The position taken by appellants is that the instrument in question is strictly a quitclaim deed, and that such a deed passes only a present title or interest in the grantor, and has no effect on an after-acquired title. In other words, appellants argue that by said instrument their mother surrendered only her right to succeed to a portion of her daughter's estate, without any intention thereby to pass any after-acquired title to any interest in the estate of her daughter's husband upon his death. As stated, however, in the note found in 58 A.L.R. at page 361: “* if there are recitals or covenants in the deed showing an intention not to limit the interest conveyed to that merely which the grantor then had, or expressly or impliedly affirming the existence of a particular estate which the parties intended should pass by the conveyance, the grantor may be estopped from asserting an after-acquired title or interest in contradiction of the terms or implications of the deed, even though the granting clause was in the form of a quitclaim. Thus, although an ordinary quitclaim deed will not estop the grantor from asserting an after-acquired interest, yet a distinct recital in such a deed, showing that the parties proceeded on the theory that a particular interest was thereby conveyed, may be as effectual to create an estoppel as a warranty. And it has been said that, while as a general rule a conveyance by a quitclaim deed will not operate to pass a subsequently-acquired title of the grantor, this principle is applicable only to a quitclaim deed in the strict and proper sense of that species of conveyance; that, if the deed bears upon its face evidence that the grantor intended to convey, and the grantee expected to become invested with, an estate of a particular description or quality, and the bargain proceeded upon such footing between the parties, then, although the deed may not contain covenants of title, the legal operation and effect of the instrument will be as binding upon the grantor and those claiming under him with respect to the estate thus described, as if a formal covenant to that effect had been inserted, at least to estop them from ever afterwards denying that he was seised of the particular estate at the time of the conveyance.”
Here it is apparent that the form and substance of the instrument in question take it beyond the limitations of a quitclaim deed. As pointed out by appellants, it is entitled “quitclaim deed and assignment” (italics ours); and as will be seen from a mere inspection of the instrument the entire last half thereof, including the habendum clause, covers subject-matter in no way essential to the validity of a quitclaim deed. Obviously, therefore, if it had been intended that the legal effect and operation of said instrument was to be restricted to that of a quitclaim deed there would have been no reason whatever to add thereto the last half thereof embodying the assignment. Moreover, the broad terms employed in framing the assignment portion of the instrument in themselves clearly show an intention to convey all interest, present and prospective, which Mrs. Enke may have then had in any of the property about to be distributed in the Martha Wilson estate. Thus the instrument was made to read: “* said first party does hereby transfer set over, and assign unto said second party all her right, title, and interest in and to all of the property, personal and otherwise of the estate of Martha Wilson”. Then again, as heretofore pointed out, under the law of succession as it stood at the time of Martha Wilson's death, all community property passed to her husband without administration; and at that time also subdivision 8 of former section 1386 of the Civil Code provided practically the same as section 228 of the Probate Code does now, so far as it could have affected the present situation; and that being so, the only apparent purpose Wilson could have had in obtaining a deed and assignment from Mrs. Enke to this same property, which already belonged to him by operation of law, was then and there to acquire from her any after rights which might accrue to her upon his death under the provisions of said subdivision 8 of section 1386. Such was the construction placed upon the instrument twice by the probate court, first at the time of the distribution of the Martha Wilson estate, and secondly at the time of the distribution of the Charles J. Wilson estate; and it is a well-settled legal doctrine that when the construction given an instrument by a trial court appears to be reasonable and consistent with the intention of the parties making it, courts of appellate jurisdiction will not substitute another interpretation, even though it seems equally tenable. Estate of Bourn, 25 Cal.App.2d 590, 78 P.2d 193; Teater v. Good Hope Dev. Corp., 14 Cal.2d 196, 93 P.2d 112; Kautz v. Zurich Gen. A. & L. Ins. Co., 212 Cal. 576, 300 P. 34; Estate of Boyd, 24 Cal.App.2d 287, 74 P.2d 1049. After having considered all of the circumstances of the present case we find nothing in the arguments advanced by appellants which would justify the conclusion that the construction so given the instrument by the probate court is at all unreasonable or in any manner inconsistent with the intention of the grantor thereof.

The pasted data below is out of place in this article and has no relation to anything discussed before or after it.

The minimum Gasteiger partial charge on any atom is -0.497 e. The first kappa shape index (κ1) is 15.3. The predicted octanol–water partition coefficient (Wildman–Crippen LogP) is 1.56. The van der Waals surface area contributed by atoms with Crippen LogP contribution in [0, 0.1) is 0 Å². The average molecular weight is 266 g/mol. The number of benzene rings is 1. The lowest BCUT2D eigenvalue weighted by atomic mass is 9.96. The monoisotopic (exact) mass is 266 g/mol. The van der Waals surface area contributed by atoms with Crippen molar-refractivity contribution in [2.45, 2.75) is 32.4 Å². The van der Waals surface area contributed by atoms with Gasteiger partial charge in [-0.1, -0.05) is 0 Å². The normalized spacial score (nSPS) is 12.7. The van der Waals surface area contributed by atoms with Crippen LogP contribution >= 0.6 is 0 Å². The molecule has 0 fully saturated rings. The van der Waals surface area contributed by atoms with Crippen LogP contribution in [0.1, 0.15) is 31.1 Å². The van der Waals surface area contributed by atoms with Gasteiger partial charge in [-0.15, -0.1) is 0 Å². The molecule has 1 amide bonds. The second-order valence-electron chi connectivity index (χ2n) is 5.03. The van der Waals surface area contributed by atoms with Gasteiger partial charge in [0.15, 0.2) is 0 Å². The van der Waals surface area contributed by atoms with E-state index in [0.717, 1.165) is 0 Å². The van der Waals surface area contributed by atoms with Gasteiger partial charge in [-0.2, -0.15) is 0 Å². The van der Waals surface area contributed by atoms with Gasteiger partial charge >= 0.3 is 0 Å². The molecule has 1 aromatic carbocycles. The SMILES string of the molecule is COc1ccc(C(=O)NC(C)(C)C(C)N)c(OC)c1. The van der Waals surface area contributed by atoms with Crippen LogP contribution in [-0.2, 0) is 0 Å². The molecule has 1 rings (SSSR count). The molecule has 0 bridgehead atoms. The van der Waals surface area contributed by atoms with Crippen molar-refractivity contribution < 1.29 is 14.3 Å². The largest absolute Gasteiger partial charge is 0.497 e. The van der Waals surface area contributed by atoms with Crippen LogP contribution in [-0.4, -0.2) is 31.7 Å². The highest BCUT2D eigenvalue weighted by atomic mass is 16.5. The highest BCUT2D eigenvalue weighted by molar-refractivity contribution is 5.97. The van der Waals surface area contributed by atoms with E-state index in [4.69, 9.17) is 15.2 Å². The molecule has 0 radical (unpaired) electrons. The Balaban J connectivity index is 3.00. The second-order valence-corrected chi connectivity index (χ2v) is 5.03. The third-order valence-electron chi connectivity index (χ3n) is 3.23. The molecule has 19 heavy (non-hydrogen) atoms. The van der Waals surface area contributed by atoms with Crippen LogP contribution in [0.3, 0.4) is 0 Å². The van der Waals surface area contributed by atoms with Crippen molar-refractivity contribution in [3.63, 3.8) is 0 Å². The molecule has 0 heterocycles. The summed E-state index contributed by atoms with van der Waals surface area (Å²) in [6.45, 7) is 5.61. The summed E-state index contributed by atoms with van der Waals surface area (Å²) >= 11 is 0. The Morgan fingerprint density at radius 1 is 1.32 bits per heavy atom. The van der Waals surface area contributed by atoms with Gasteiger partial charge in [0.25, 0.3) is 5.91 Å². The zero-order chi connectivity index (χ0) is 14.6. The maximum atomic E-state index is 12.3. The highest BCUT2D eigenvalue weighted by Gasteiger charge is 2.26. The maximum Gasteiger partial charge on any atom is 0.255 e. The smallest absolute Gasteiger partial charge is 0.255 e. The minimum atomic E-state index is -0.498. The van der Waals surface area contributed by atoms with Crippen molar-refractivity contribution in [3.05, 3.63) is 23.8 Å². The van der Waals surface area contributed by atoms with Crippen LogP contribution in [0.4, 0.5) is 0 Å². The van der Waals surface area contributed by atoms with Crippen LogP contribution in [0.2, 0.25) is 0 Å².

The decree appealed from is affirmed.
We concur: PETERS, P.J.; WARD, J.